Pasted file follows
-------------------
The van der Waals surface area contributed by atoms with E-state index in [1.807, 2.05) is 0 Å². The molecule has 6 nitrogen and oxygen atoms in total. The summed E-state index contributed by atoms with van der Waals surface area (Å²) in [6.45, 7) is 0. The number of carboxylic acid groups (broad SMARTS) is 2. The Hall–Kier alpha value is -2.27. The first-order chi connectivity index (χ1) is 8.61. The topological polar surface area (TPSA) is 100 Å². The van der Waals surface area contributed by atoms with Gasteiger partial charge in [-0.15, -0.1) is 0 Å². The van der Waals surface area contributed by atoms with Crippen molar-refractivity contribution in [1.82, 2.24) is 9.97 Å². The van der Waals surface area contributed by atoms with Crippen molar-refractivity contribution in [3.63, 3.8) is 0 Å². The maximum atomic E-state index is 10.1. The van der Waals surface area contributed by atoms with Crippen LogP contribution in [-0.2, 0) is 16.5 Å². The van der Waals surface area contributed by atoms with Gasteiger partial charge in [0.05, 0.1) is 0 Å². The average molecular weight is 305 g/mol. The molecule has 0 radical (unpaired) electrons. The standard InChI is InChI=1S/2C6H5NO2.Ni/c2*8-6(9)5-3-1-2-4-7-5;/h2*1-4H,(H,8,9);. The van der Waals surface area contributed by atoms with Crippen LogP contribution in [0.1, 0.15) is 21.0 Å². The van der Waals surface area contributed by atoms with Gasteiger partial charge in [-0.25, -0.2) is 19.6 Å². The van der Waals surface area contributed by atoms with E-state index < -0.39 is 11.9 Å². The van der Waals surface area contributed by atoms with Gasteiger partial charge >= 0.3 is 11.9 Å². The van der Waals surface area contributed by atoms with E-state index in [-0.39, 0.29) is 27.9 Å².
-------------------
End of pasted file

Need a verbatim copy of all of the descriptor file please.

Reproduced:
The van der Waals surface area contributed by atoms with E-state index in [1.807, 2.05) is 0 Å². The molecule has 6 nitrogen and oxygen atoms in total. The summed E-state index contributed by atoms with van der Waals surface area (Å²) in [6.45, 7) is 0. The number of carboxylic acid groups (broad SMARTS) is 2. The Hall–Kier alpha value is -2.27. The first-order chi connectivity index (χ1) is 8.61. The topological polar surface area (TPSA) is 100 Å². The van der Waals surface area contributed by atoms with Gasteiger partial charge in [-0.15, -0.1) is 0 Å². The van der Waals surface area contributed by atoms with Crippen molar-refractivity contribution in [1.82, 2.24) is 9.97 Å². The van der Waals surface area contributed by atoms with Crippen molar-refractivity contribution in [3.63, 3.8) is 0 Å². The maximum atomic E-state index is 10.1. The van der Waals surface area contributed by atoms with Crippen LogP contribution in [-0.2, 0) is 16.5 Å². The van der Waals surface area contributed by atoms with Gasteiger partial charge in [0.05, 0.1) is 0 Å². The average molecular weight is 305 g/mol. The molecule has 0 radical (unpaired) electrons. The standard InChI is InChI=1S/2C6H5NO2.Ni/c2*8-6(9)5-3-1-2-4-7-5;/h2*1-4H,(H,8,9);. The van der Waals surface area contributed by atoms with Crippen LogP contribution in [0.1, 0.15) is 21.0 Å². The van der Waals surface area contributed by atoms with Gasteiger partial charge in [-0.25, -0.2) is 19.6 Å². The van der Waals surface area contributed by atoms with E-state index < -0.39 is 11.9 Å². The van der Waals surface area contributed by atoms with Gasteiger partial charge >= 0.3 is 11.9 Å². The van der Waals surface area contributed by atoms with E-state index in [-0.39, 0.29) is 27.9 Å².